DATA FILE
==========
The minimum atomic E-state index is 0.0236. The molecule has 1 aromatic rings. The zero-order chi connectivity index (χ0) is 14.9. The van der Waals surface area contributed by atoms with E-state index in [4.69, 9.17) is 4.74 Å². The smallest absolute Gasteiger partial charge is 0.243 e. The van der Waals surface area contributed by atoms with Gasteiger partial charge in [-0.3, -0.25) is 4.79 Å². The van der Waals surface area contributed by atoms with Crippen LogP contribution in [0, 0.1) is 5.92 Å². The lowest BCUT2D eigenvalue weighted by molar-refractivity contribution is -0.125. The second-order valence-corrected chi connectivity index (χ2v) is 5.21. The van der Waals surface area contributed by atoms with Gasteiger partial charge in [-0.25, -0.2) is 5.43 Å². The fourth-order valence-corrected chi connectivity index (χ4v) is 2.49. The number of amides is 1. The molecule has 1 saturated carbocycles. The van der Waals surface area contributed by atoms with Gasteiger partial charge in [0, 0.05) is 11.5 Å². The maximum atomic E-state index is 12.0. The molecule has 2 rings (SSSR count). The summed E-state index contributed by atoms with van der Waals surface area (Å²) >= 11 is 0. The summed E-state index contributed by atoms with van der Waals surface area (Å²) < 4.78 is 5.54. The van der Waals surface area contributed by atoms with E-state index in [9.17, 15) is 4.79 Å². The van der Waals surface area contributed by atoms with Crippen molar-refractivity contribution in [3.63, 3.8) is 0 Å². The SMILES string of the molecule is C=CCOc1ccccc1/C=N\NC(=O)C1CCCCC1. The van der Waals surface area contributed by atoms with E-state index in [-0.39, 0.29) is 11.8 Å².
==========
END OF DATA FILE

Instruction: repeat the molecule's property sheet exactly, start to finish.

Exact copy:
The minimum atomic E-state index is 0.0236. The molecule has 1 aromatic rings. The zero-order chi connectivity index (χ0) is 14.9. The van der Waals surface area contributed by atoms with E-state index in [4.69, 9.17) is 4.74 Å². The smallest absolute Gasteiger partial charge is 0.243 e. The van der Waals surface area contributed by atoms with Gasteiger partial charge in [-0.3, -0.25) is 4.79 Å². The van der Waals surface area contributed by atoms with Crippen LogP contribution in [0, 0.1) is 5.92 Å². The lowest BCUT2D eigenvalue weighted by molar-refractivity contribution is -0.125. The second-order valence-corrected chi connectivity index (χ2v) is 5.21. The van der Waals surface area contributed by atoms with Gasteiger partial charge in [-0.25, -0.2) is 5.43 Å². The fourth-order valence-corrected chi connectivity index (χ4v) is 2.49. The number of amides is 1. The molecule has 1 saturated carbocycles. The van der Waals surface area contributed by atoms with Gasteiger partial charge in [0, 0.05) is 11.5 Å². The maximum atomic E-state index is 12.0. The molecule has 2 rings (SSSR count). The summed E-state index contributed by atoms with van der Waals surface area (Å²) >= 11 is 0. The summed E-state index contributed by atoms with van der Waals surface area (Å²) < 4.78 is 5.54. The van der Waals surface area contributed by atoms with E-state index in [9.17, 15) is 4.79 Å². The van der Waals surface area contributed by atoms with Crippen molar-refractivity contribution in [3.63, 3.8) is 0 Å². The SMILES string of the molecule is C=CCOc1ccccc1/C=N\NC(=O)C1CCCCC1. The van der Waals surface area contributed by atoms with E-state index in [-0.39, 0.29) is 11.8 Å².